Also available on Xbox One and Windows
Mirror's Edge: Catalyst is a game I've been anticipating for years. I played the first Mirror's Edge three or four years ago, and I was hooked on it from the start. When Catalyst got announced, I was one of the only ones I knew who was actually excited for it. For those who may not know, Mirror's Edge is what I would call a first person platformer, though most critics seem to call it just "action adventure." You play as Faith, a "runner" who lives off the grid and outside the law in a future dystopian world ruled by corporations.
This game has gotten mixed reviews, and to a certain extent, I agree with some of the common criticisms that I've seen, but rather than "mixed," I would call this game solidly "positive." Not a game for the ages like Xenoblade Chronicles or The Last of Us, but definitely a good one. The biggest change from the original game to Catalyst (aside from the graphical boost that comes from being released a generation later) is that Catalyst is an open world game whereas the first game was a fairly linear Point-A-to-Point-B game. That's what a lot of critics have been citing as a positive, but honestly, I'm lukewarm on the addition of the open world. By no means is the open world bad or detracting from the game like, say, the original No More Heroes. No, the open world here works but I don't feel like it really adds anything to the game. The open world is rather bland, to be honest, with the only "excitement" being infrequent enemy encounters and collectibles (which I, personally, felt pretty unmotivated to hunt down and collect). I'm not going to say that the game was better when it was linear, but I also don't think it's better being open world.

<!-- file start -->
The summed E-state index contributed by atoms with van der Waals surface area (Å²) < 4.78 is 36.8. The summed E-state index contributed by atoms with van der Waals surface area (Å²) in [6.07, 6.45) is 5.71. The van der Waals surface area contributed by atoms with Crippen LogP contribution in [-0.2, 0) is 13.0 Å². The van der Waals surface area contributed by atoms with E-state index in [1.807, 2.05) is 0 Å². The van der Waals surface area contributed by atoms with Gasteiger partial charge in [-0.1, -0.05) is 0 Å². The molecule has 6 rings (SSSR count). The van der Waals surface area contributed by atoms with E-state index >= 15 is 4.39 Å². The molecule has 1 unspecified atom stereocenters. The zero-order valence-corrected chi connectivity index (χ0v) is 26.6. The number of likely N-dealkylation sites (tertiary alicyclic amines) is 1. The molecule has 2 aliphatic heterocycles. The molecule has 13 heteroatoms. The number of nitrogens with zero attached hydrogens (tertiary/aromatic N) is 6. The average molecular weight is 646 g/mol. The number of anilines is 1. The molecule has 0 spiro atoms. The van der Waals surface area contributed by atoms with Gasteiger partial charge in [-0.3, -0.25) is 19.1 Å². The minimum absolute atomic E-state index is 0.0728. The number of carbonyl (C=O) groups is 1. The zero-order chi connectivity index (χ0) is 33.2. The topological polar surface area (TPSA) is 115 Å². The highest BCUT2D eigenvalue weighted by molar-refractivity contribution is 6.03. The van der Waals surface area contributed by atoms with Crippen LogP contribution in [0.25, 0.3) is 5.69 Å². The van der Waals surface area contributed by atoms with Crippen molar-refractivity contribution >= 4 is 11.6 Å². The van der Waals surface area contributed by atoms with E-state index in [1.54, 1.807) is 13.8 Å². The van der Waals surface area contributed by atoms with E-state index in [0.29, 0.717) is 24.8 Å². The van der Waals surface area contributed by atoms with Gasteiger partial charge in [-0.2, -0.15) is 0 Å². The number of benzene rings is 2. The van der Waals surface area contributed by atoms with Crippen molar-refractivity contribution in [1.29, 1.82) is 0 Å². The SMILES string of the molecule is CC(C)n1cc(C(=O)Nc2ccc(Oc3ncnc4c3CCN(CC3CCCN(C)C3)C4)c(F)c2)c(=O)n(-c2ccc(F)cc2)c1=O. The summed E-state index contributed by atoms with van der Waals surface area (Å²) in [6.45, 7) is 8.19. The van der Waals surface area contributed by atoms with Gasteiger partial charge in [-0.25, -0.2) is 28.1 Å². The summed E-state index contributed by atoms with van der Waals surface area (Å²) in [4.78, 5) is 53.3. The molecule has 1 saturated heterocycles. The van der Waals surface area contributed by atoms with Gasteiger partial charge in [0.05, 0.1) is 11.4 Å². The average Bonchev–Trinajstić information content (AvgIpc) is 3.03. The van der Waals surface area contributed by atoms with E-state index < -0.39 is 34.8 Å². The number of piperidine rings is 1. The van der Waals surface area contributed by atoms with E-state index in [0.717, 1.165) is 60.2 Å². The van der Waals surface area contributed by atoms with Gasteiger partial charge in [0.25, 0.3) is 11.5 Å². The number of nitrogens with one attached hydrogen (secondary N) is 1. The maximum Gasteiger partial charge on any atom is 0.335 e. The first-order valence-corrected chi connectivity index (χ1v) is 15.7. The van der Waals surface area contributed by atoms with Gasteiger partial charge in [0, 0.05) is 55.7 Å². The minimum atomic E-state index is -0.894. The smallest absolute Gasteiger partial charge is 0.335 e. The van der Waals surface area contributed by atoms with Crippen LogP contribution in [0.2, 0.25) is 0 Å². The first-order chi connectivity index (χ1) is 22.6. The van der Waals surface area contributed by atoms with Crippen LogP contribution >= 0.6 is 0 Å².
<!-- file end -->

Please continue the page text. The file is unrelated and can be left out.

Now what a lot of reviews I've been criticize is the story. The story wasn't amazing or anything (certainly not after playing Spec Ops: The Line last week), and there was definitely a lot of room for improvement as well as portions that should have been better explained and better fleshed out, but the story was interesting overall. It was interesting to find out more about K-Sec, the corporation controlling the city, and the immediate plot of the game kept me engaged and interested, especially the second half. Part of why the game leaves some things, I know, is because this was a prequel - a lot of the story is continued in the first game (of which I, of course, remember almost nothing).
What the game excels at, however (and this is a minor thing to most people), is that it's actually entertaining to get to the start of a mission. As in most all open world games, you have to traverse to the starting location for your missions, but because the game is almost constant parkour, it's actually fun to get around the city. It's not all that interesting, mind you, given the aforementioned blandness of the open world, but the actual mechanics of the game is a lot of fun, so you don't really mind running from one end of the city to the other.
All in all, the decent story and the fun gameplay mechanics make this an overall good game. The parkour is extremely fun, and the combat is pretty fluid, although there's some fine-tuning that I think could have been done to the flow of the combat physics. It's not amazing, but it's definitely worth playing, especially if you're a fan of platforming or the climbing/jumping aspects of Assassin's Creed. If you see this game for $20 or less, I'd definitely urge you to pick it up. If you're a fan of either of the two things I listed or of the original Mirror's Edge, I'd say go ahead and pick it up now or in the near future. It may not stand out years down the line as an 8th gen classic, but it's definitely a fun game that ought not be missed.
My Rating - 3 Neps
I'm Mr. Deck
And I like to play video games. I like to collect video games. I like to talk about video games, and I like to write about video games. During the day, I teach history at a high school in central North Carolina; during the night, I spend my spare time gaming. Then I write about it.